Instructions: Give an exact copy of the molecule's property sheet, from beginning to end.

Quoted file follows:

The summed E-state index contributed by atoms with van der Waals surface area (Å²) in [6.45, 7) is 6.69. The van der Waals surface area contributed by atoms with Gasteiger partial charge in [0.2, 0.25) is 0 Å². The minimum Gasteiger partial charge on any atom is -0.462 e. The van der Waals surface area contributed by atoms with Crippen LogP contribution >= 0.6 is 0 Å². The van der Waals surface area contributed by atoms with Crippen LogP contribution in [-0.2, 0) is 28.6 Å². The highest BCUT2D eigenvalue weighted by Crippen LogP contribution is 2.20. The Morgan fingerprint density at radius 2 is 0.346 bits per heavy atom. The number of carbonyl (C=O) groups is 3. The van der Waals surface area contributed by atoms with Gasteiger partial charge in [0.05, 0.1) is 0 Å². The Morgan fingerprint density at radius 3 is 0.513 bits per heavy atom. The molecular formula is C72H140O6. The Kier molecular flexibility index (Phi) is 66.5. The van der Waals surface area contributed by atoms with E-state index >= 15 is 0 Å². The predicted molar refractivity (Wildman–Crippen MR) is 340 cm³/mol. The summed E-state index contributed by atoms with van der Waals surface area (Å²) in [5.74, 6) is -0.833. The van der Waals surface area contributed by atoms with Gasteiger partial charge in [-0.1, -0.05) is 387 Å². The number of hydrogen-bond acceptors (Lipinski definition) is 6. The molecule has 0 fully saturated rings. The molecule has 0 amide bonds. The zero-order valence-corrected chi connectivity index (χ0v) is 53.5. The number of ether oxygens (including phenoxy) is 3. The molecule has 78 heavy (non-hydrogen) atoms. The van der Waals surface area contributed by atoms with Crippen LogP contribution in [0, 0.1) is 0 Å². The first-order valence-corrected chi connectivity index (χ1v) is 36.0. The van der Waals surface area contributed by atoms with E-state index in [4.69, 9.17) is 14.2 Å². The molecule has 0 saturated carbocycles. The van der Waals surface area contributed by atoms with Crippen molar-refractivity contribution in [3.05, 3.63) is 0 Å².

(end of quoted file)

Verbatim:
The summed E-state index contributed by atoms with van der Waals surface area (Å²) in [6.45, 7) is 6.69. The van der Waals surface area contributed by atoms with Gasteiger partial charge in [0.2, 0.25) is 0 Å². The minimum Gasteiger partial charge on any atom is -0.462 e. The van der Waals surface area contributed by atoms with Crippen LogP contribution >= 0.6 is 0 Å². The van der Waals surface area contributed by atoms with Crippen LogP contribution in [-0.2, 0) is 28.6 Å². The highest BCUT2D eigenvalue weighted by Crippen LogP contribution is 2.20. The Morgan fingerprint density at radius 2 is 0.346 bits per heavy atom. The number of carbonyl (C=O) groups is 3. The van der Waals surface area contributed by atoms with Gasteiger partial charge in [0.05, 0.1) is 0 Å². The Morgan fingerprint density at radius 3 is 0.513 bits per heavy atom. The molecular formula is C72H140O6. The Kier molecular flexibility index (Phi) is 66.5. The van der Waals surface area contributed by atoms with E-state index >= 15 is 0 Å². The predicted molar refractivity (Wildman–Crippen MR) is 340 cm³/mol. The summed E-state index contributed by atoms with van der Waals surface area (Å²) in [5.74, 6) is -0.833. The van der Waals surface area contributed by atoms with Gasteiger partial charge in [-0.1, -0.05) is 387 Å². The number of hydrogen-bond acceptors (Lipinski definition) is 6. The molecule has 0 fully saturated rings. The molecule has 0 amide bonds. The zero-order valence-corrected chi connectivity index (χ0v) is 53.5. The number of ether oxygens (including phenoxy) is 3. The molecule has 78 heavy (non-hydrogen) atoms. The van der Waals surface area contributed by atoms with Crippen LogP contribution in [0, 0.1) is 0 Å². The first-order valence-corrected chi connectivity index (χ1v) is 36.0. The van der Waals surface area contributed by atoms with E-state index in [4.69, 9.17) is 14.2 Å². The molecule has 0 saturated carbocycles. The van der Waals surface area contributed by atoms with Crippen molar-refractivity contribution in [3.05, 3.63) is 0 Å².